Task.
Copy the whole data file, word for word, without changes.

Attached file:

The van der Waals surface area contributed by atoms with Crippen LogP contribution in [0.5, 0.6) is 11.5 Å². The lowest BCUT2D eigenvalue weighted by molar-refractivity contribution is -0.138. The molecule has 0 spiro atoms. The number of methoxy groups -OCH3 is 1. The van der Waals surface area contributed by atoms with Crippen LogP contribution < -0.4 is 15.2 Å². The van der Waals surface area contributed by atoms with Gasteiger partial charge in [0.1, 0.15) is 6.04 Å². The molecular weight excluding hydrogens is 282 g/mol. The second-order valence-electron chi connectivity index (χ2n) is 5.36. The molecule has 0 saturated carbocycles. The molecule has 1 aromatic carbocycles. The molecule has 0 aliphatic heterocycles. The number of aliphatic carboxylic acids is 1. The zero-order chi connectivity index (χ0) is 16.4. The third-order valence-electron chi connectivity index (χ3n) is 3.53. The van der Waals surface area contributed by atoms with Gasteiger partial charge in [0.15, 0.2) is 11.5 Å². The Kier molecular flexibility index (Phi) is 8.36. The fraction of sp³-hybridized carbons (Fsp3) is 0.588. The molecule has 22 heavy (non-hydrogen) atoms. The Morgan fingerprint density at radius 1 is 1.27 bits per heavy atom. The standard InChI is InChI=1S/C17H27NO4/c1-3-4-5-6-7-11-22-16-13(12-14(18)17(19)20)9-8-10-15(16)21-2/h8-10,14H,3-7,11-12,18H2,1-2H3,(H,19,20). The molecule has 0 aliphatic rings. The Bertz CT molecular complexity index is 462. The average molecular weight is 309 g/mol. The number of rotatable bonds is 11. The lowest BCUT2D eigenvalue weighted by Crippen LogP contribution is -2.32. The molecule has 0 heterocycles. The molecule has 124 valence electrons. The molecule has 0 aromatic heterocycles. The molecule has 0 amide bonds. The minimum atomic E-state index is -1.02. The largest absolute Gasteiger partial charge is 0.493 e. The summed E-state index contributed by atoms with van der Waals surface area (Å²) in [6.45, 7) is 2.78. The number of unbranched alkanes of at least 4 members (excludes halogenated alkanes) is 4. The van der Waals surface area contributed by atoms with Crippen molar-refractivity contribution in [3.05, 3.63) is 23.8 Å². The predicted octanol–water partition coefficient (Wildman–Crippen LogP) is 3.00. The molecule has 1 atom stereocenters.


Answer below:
The van der Waals surface area contributed by atoms with Crippen LogP contribution in [0.5, 0.6) is 11.5 Å². The lowest BCUT2D eigenvalue weighted by molar-refractivity contribution is -0.138. The molecule has 0 spiro atoms. The number of methoxy groups -OCH3 is 1. The van der Waals surface area contributed by atoms with Crippen LogP contribution < -0.4 is 15.2 Å². The van der Waals surface area contributed by atoms with Gasteiger partial charge in [0.1, 0.15) is 6.04 Å². The molecular weight excluding hydrogens is 282 g/mol. The second-order valence-electron chi connectivity index (χ2n) is 5.36. The molecule has 0 saturated carbocycles. The molecule has 1 aromatic carbocycles. The molecule has 0 aliphatic heterocycles. The number of aliphatic carboxylic acids is 1. The zero-order chi connectivity index (χ0) is 16.4. The third-order valence-electron chi connectivity index (χ3n) is 3.53. The van der Waals surface area contributed by atoms with Gasteiger partial charge in [0.15, 0.2) is 11.5 Å². The Kier molecular flexibility index (Phi) is 8.36. The fraction of sp³-hybridized carbons (Fsp3) is 0.588. The molecule has 22 heavy (non-hydrogen) atoms. The Morgan fingerprint density at radius 1 is 1.27 bits per heavy atom. The standard InChI is InChI=1S/C17H27NO4/c1-3-4-5-6-7-11-22-16-13(12-14(18)17(19)20)9-8-10-15(16)21-2/h8-10,14H,3-7,11-12,18H2,1-2H3,(H,19,20). The molecule has 0 aliphatic rings. The Bertz CT molecular complexity index is 462. The average molecular weight is 309 g/mol. The number of rotatable bonds is 11. The lowest BCUT2D eigenvalue weighted by Crippen LogP contribution is -2.32. The molecule has 0 heterocycles. The molecule has 124 valence electrons. The molecule has 0 aromatic heterocycles. The molecule has 0 amide bonds. The minimum atomic E-state index is -1.02. The largest absolute Gasteiger partial charge is 0.493 e. The summed E-state index contributed by atoms with van der Waals surface area (Å²) in [6.45, 7) is 2.78. The number of unbranched alkanes of at least 4 members (excludes halogenated alkanes) is 4. The van der Waals surface area contributed by atoms with Crippen molar-refractivity contribution in [3.05, 3.63) is 23.8 Å². The predicted octanol–water partition coefficient (Wildman–Crippen LogP) is 3.00. The molecule has 1 atom stereocenters.